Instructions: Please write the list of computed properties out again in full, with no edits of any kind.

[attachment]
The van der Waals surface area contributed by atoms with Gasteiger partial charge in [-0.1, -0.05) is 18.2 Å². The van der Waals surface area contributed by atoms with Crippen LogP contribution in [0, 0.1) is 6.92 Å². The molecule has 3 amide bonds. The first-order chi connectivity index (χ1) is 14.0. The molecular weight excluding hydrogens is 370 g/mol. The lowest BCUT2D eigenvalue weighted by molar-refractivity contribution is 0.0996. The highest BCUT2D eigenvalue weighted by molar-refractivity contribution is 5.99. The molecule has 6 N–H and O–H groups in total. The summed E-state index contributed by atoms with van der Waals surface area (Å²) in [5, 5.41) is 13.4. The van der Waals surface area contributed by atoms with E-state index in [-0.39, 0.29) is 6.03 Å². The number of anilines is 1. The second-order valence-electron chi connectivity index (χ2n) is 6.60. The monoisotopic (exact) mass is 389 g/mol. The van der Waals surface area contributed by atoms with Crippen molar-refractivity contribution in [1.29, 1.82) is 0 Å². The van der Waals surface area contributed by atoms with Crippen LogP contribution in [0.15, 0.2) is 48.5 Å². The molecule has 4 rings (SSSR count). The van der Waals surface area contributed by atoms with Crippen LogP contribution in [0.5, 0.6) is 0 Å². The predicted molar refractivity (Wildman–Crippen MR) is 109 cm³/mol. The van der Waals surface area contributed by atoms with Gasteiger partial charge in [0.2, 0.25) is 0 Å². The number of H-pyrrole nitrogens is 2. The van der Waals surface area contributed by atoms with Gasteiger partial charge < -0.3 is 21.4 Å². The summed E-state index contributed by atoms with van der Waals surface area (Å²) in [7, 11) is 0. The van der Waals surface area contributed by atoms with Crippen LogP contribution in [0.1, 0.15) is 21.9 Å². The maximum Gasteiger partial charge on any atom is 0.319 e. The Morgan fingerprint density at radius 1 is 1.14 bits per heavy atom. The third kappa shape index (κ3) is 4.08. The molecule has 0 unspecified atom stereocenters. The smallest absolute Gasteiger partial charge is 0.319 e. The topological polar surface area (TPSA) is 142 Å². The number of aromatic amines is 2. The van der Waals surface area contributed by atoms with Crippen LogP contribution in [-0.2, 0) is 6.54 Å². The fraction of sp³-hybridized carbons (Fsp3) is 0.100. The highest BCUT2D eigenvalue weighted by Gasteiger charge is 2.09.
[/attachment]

The van der Waals surface area contributed by atoms with Gasteiger partial charge in [-0.1, -0.05) is 18.2 Å². The van der Waals surface area contributed by atoms with Crippen LogP contribution in [0, 0.1) is 6.92 Å². The molecule has 3 amide bonds. The first-order chi connectivity index (χ1) is 14.0. The molecular weight excluding hydrogens is 370 g/mol. The lowest BCUT2D eigenvalue weighted by molar-refractivity contribution is 0.0996. The highest BCUT2D eigenvalue weighted by molar-refractivity contribution is 5.99. The molecule has 6 N–H and O–H groups in total. The summed E-state index contributed by atoms with van der Waals surface area (Å²) in [5, 5.41) is 13.4. The van der Waals surface area contributed by atoms with E-state index in [-0.39, 0.29) is 6.03 Å². The number of anilines is 1. The second-order valence-electron chi connectivity index (χ2n) is 6.60. The monoisotopic (exact) mass is 389 g/mol. The van der Waals surface area contributed by atoms with Crippen molar-refractivity contribution in [1.29, 1.82) is 0 Å². The van der Waals surface area contributed by atoms with Crippen LogP contribution in [0.15, 0.2) is 48.5 Å². The molecule has 4 rings (SSSR count). The van der Waals surface area contributed by atoms with Crippen LogP contribution in [0.5, 0.6) is 0 Å². The predicted molar refractivity (Wildman–Crippen MR) is 109 cm³/mol. The van der Waals surface area contributed by atoms with Gasteiger partial charge in [0.2, 0.25) is 0 Å². The number of H-pyrrole nitrogens is 2. The van der Waals surface area contributed by atoms with Gasteiger partial charge < -0.3 is 21.4 Å². The summed E-state index contributed by atoms with van der Waals surface area (Å²) in [7, 11) is 0. The van der Waals surface area contributed by atoms with Crippen LogP contribution in [0.1, 0.15) is 21.9 Å². The maximum Gasteiger partial charge on any atom is 0.319 e. The Morgan fingerprint density at radius 1 is 1.14 bits per heavy atom. The third kappa shape index (κ3) is 4.08. The molecule has 0 unspecified atom stereocenters. The smallest absolute Gasteiger partial charge is 0.319 e. The topological polar surface area (TPSA) is 142 Å². The number of aromatic amines is 2. The van der Waals surface area contributed by atoms with Crippen LogP contribution in [-0.2, 0) is 6.54 Å². The fraction of sp³-hybridized carbons (Fsp3) is 0.100. The highest BCUT2D eigenvalue weighted by Gasteiger charge is 2.09.